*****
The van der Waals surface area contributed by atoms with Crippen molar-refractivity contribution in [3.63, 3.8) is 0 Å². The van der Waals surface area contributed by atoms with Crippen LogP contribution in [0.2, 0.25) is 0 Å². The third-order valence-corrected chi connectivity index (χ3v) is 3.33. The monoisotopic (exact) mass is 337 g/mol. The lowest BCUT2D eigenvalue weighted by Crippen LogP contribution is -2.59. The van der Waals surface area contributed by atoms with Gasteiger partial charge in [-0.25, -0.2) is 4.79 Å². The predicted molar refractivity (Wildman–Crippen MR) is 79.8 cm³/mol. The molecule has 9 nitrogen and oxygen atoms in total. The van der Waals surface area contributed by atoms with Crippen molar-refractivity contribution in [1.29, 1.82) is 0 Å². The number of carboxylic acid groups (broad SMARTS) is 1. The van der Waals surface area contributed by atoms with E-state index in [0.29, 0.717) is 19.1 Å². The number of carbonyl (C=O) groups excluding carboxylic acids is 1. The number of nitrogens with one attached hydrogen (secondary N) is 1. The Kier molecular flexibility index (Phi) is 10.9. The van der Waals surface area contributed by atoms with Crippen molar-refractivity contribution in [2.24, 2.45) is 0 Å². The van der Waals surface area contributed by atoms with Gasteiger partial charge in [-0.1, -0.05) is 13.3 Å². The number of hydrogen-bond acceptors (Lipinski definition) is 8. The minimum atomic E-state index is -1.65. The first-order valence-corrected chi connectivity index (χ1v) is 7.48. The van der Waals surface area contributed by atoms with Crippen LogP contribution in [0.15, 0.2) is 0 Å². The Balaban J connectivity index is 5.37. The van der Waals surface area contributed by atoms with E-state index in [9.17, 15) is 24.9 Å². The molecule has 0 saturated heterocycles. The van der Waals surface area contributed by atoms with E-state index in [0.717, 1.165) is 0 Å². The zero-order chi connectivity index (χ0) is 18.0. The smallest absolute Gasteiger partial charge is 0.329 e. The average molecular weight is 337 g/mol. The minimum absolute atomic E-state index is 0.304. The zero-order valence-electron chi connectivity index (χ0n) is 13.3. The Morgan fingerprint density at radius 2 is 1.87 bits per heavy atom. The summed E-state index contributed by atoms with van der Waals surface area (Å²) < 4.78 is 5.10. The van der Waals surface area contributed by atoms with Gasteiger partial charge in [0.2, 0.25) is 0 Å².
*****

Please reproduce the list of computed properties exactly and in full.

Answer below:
The van der Waals surface area contributed by atoms with Crippen molar-refractivity contribution in [3.63, 3.8) is 0 Å². The van der Waals surface area contributed by atoms with Crippen LogP contribution in [0.2, 0.25) is 0 Å². The third-order valence-corrected chi connectivity index (χ3v) is 3.33. The monoisotopic (exact) mass is 337 g/mol. The lowest BCUT2D eigenvalue weighted by Crippen LogP contribution is -2.59. The van der Waals surface area contributed by atoms with Gasteiger partial charge in [-0.25, -0.2) is 4.79 Å². The predicted molar refractivity (Wildman–Crippen MR) is 79.8 cm³/mol. The molecule has 9 nitrogen and oxygen atoms in total. The van der Waals surface area contributed by atoms with Crippen molar-refractivity contribution in [1.29, 1.82) is 0 Å². The number of carboxylic acid groups (broad SMARTS) is 1. The van der Waals surface area contributed by atoms with E-state index in [0.29, 0.717) is 19.1 Å². The number of carbonyl (C=O) groups excluding carboxylic acids is 1. The number of nitrogens with one attached hydrogen (secondary N) is 1. The Kier molecular flexibility index (Phi) is 10.9. The van der Waals surface area contributed by atoms with Crippen molar-refractivity contribution in [2.24, 2.45) is 0 Å². The van der Waals surface area contributed by atoms with Gasteiger partial charge in [-0.1, -0.05) is 13.3 Å². The number of hydrogen-bond acceptors (Lipinski definition) is 8. The minimum atomic E-state index is -1.65. The first-order valence-corrected chi connectivity index (χ1v) is 7.48. The van der Waals surface area contributed by atoms with Crippen LogP contribution in [0.15, 0.2) is 0 Å². The Balaban J connectivity index is 5.37. The van der Waals surface area contributed by atoms with E-state index in [9.17, 15) is 24.9 Å². The molecule has 0 saturated heterocycles. The van der Waals surface area contributed by atoms with E-state index in [0.717, 1.165) is 0 Å². The zero-order chi connectivity index (χ0) is 18.0. The smallest absolute Gasteiger partial charge is 0.329 e. The average molecular weight is 337 g/mol. The minimum absolute atomic E-state index is 0.304. The zero-order valence-electron chi connectivity index (χ0n) is 13.3. The Morgan fingerprint density at radius 2 is 1.87 bits per heavy atom. The summed E-state index contributed by atoms with van der Waals surface area (Å²) < 4.78 is 5.10. The van der Waals surface area contributed by atoms with Gasteiger partial charge in [0.2, 0.25) is 0 Å².